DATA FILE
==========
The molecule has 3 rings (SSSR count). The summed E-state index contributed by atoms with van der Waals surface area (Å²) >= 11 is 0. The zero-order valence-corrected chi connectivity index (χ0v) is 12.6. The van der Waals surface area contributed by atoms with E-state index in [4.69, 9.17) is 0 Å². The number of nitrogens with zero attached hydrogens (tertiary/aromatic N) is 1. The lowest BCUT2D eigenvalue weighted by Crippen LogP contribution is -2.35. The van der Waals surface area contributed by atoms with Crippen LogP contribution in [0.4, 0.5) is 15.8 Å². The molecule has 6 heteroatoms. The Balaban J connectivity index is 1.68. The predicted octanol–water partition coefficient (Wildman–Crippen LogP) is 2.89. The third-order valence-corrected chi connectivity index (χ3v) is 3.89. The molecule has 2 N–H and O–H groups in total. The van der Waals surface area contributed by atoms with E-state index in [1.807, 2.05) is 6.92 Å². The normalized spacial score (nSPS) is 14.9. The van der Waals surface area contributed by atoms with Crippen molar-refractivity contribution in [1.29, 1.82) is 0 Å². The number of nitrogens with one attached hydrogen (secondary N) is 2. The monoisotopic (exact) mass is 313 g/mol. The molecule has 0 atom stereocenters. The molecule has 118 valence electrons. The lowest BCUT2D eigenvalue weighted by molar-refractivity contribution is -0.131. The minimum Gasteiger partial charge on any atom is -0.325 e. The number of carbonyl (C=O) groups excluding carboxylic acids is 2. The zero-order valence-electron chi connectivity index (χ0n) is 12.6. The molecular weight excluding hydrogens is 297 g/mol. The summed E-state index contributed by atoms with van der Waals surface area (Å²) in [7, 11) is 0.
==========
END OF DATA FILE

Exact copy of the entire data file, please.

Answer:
The molecule has 3 rings (SSSR count). The summed E-state index contributed by atoms with van der Waals surface area (Å²) >= 11 is 0. The zero-order valence-corrected chi connectivity index (χ0v) is 12.6. The van der Waals surface area contributed by atoms with E-state index in [4.69, 9.17) is 0 Å². The number of nitrogens with zero attached hydrogens (tertiary/aromatic N) is 1. The lowest BCUT2D eigenvalue weighted by Crippen LogP contribution is -2.35. The van der Waals surface area contributed by atoms with Crippen LogP contribution in [0.4, 0.5) is 15.8 Å². The molecule has 6 heteroatoms. The Balaban J connectivity index is 1.68. The predicted octanol–water partition coefficient (Wildman–Crippen LogP) is 2.89. The third-order valence-corrected chi connectivity index (χ3v) is 3.89. The molecule has 2 N–H and O–H groups in total. The van der Waals surface area contributed by atoms with E-state index in [1.807, 2.05) is 6.92 Å². The normalized spacial score (nSPS) is 14.9. The van der Waals surface area contributed by atoms with Crippen molar-refractivity contribution in [1.29, 1.82) is 0 Å². The number of nitrogens with one attached hydrogen (secondary N) is 2. The monoisotopic (exact) mass is 313 g/mol. The molecule has 0 atom stereocenters. The molecule has 118 valence electrons. The lowest BCUT2D eigenvalue weighted by molar-refractivity contribution is -0.131. The minimum Gasteiger partial charge on any atom is -0.325 e. The number of carbonyl (C=O) groups excluding carboxylic acids is 2. The zero-order valence-electron chi connectivity index (χ0n) is 12.6. The molecular weight excluding hydrogens is 297 g/mol. The summed E-state index contributed by atoms with van der Waals surface area (Å²) in [7, 11) is 0.